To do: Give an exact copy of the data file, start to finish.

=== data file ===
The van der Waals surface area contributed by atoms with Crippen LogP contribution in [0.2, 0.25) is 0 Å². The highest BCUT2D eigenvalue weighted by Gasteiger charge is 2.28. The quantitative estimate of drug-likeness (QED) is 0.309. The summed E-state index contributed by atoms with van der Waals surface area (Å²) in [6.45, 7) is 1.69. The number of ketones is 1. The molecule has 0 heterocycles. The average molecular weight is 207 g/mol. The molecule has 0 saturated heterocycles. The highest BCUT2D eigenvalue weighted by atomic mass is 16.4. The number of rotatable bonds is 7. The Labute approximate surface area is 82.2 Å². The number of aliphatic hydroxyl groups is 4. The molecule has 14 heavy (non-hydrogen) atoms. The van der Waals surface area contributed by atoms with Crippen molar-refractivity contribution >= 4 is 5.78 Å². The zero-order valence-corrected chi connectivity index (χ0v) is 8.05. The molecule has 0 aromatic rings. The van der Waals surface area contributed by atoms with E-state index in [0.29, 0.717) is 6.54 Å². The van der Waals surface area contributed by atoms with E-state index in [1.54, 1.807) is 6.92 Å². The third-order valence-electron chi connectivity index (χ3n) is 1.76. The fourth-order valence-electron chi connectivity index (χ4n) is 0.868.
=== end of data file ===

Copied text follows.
The van der Waals surface area contributed by atoms with Crippen LogP contribution in [0.2, 0.25) is 0 Å². The highest BCUT2D eigenvalue weighted by Gasteiger charge is 2.28. The quantitative estimate of drug-likeness (QED) is 0.309. The summed E-state index contributed by atoms with van der Waals surface area (Å²) in [6.45, 7) is 1.69. The number of ketones is 1. The molecule has 0 heterocycles. The average molecular weight is 207 g/mol. The molecule has 0 saturated heterocycles. The highest BCUT2D eigenvalue weighted by atomic mass is 16.4. The number of rotatable bonds is 7. The Labute approximate surface area is 82.2 Å². The number of aliphatic hydroxyl groups is 4. The molecule has 14 heavy (non-hydrogen) atoms. The van der Waals surface area contributed by atoms with Crippen molar-refractivity contribution >= 4 is 5.78 Å². The zero-order valence-corrected chi connectivity index (χ0v) is 8.05. The molecule has 0 aromatic rings. The van der Waals surface area contributed by atoms with E-state index in [0.29, 0.717) is 6.54 Å². The van der Waals surface area contributed by atoms with E-state index in [1.54, 1.807) is 6.92 Å². The third-order valence-electron chi connectivity index (χ3n) is 1.76. The fourth-order valence-electron chi connectivity index (χ4n) is 0.868.